Eminent American playwright Neil Simon, a master of comedy whose laugh-filled hits such as “The Odd Couple,” Barefoot in the Park” and his “Brighton Beach” trilogy dominated Broadway for decades, dies at 91.
Neil Simon died early Sunday of complications from pneumonia surrounded by family at New York Presbyterian Hospital in Manhattan, said Bill Evans, his longtime friend and the Shubert Organization director of media relations.
In the second half of the 20th century, Simon was the American theater’s most successful and prolific playwrights, often chronicling middle class issues and fears.
Starting with “Come Blow Your Horn” in 1961 and continuing into the next century, he rarely stopped working on a new play or musical. His list of credits is staggering.
Neil Simon stage successes included “The Prisoner of Second Avenue,” Last of the Red Hot Lovers,” The Sunshine Boys,” Plaza Suite,” Chapter Two,” Sweet Charity” and “Promises, Promises,” but there were other plays and musicals, too, more than 30 in all. Many of his plays were adapted into movies and one, “The Odd Couple,” even became a popular television series.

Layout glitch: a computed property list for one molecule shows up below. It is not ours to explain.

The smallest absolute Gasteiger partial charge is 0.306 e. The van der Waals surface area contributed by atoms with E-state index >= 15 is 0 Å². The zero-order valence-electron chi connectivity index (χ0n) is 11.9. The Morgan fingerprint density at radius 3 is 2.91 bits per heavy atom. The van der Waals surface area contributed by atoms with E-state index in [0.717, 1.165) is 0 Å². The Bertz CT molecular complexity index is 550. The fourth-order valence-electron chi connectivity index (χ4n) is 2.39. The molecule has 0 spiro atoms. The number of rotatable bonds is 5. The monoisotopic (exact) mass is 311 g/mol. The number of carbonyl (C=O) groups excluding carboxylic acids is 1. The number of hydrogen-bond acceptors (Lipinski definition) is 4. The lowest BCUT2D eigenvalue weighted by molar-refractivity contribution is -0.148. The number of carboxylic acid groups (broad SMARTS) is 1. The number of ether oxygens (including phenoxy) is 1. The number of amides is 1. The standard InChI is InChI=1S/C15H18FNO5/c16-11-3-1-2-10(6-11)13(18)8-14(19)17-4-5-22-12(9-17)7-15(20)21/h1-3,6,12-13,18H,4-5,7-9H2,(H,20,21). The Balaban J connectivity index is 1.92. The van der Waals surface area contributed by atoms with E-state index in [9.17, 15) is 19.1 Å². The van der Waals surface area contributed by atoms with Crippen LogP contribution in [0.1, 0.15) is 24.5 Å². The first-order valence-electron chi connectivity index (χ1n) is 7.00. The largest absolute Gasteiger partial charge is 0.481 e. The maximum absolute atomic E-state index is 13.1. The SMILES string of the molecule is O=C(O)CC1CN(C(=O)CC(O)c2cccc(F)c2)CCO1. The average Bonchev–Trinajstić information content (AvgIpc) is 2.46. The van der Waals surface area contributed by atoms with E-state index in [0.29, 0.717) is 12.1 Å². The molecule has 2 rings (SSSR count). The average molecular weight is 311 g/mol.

For seven months in 1967, he had four productions running at the same time on Broadway: “Barefoot in the Park”; “The Odd Couple”; “Sweet Charity”; and “The Star-Spangled Girl.”
Even before he launched his theater career, he made history as one of the famed stable of writers for comedian Sid Caesar that also included Woody Allen, Mel Brooks and Carl Reiner.
Neil Simon was the recipient of four Tony Awards, the Pulitzer Prize, the Kennedy Center honors (1995), four Writers Guild of America Awards, an American Comedy Awards Lifetime Achievement honor and, in 1983, he even had a Broadway theater named after him when the Alvin was rechristened the Neil Simon Theatre.